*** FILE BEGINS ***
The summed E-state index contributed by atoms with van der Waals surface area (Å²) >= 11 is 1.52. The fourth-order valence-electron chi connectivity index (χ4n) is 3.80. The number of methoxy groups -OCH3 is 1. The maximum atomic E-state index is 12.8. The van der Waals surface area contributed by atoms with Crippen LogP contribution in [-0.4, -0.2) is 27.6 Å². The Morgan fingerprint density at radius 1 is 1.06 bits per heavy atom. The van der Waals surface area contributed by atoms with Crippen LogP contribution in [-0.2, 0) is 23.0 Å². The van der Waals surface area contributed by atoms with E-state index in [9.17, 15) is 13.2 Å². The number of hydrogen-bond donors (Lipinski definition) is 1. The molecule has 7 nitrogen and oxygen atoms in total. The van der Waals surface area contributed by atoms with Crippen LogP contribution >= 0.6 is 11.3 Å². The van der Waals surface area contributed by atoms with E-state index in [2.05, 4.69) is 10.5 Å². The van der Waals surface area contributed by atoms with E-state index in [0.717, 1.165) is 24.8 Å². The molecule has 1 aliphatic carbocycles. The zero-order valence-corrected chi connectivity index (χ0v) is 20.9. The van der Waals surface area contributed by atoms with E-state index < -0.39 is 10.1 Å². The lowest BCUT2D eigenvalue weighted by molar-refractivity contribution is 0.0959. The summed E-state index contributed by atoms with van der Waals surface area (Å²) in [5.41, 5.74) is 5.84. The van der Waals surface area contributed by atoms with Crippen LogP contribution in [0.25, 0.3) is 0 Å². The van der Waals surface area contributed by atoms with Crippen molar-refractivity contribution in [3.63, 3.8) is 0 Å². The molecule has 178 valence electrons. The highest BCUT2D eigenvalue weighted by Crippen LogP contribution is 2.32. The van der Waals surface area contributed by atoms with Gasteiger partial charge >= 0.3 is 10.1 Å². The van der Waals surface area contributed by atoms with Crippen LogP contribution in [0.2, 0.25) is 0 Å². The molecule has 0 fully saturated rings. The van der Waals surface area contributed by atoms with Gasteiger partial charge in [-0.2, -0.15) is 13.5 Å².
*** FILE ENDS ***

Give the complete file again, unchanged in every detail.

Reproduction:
The summed E-state index contributed by atoms with van der Waals surface area (Å²) >= 11 is 1.52. The fourth-order valence-electron chi connectivity index (χ4n) is 3.80. The number of methoxy groups -OCH3 is 1. The maximum atomic E-state index is 12.8. The van der Waals surface area contributed by atoms with Crippen LogP contribution in [-0.4, -0.2) is 27.6 Å². The Morgan fingerprint density at radius 1 is 1.06 bits per heavy atom. The van der Waals surface area contributed by atoms with Crippen LogP contribution in [-0.2, 0) is 23.0 Å². The van der Waals surface area contributed by atoms with E-state index in [9.17, 15) is 13.2 Å². The number of hydrogen-bond donors (Lipinski definition) is 1. The molecule has 7 nitrogen and oxygen atoms in total. The van der Waals surface area contributed by atoms with Crippen LogP contribution >= 0.6 is 11.3 Å². The van der Waals surface area contributed by atoms with E-state index in [2.05, 4.69) is 10.5 Å². The van der Waals surface area contributed by atoms with E-state index in [0.717, 1.165) is 24.8 Å². The molecule has 1 aliphatic carbocycles. The zero-order valence-corrected chi connectivity index (χ0v) is 20.9. The van der Waals surface area contributed by atoms with E-state index < -0.39 is 10.1 Å². The lowest BCUT2D eigenvalue weighted by molar-refractivity contribution is 0.0959. The summed E-state index contributed by atoms with van der Waals surface area (Å²) in [5.41, 5.74) is 5.84. The van der Waals surface area contributed by atoms with Crippen LogP contribution in [0.25, 0.3) is 0 Å². The van der Waals surface area contributed by atoms with Crippen molar-refractivity contribution in [3.63, 3.8) is 0 Å². The molecule has 178 valence electrons. The highest BCUT2D eigenvalue weighted by Crippen LogP contribution is 2.32. The van der Waals surface area contributed by atoms with Gasteiger partial charge >= 0.3 is 10.1 Å². The van der Waals surface area contributed by atoms with Crippen LogP contribution in [0.2, 0.25) is 0 Å². The molecule has 0 fully saturated rings. The van der Waals surface area contributed by atoms with Gasteiger partial charge in [-0.2, -0.15) is 13.5 Å².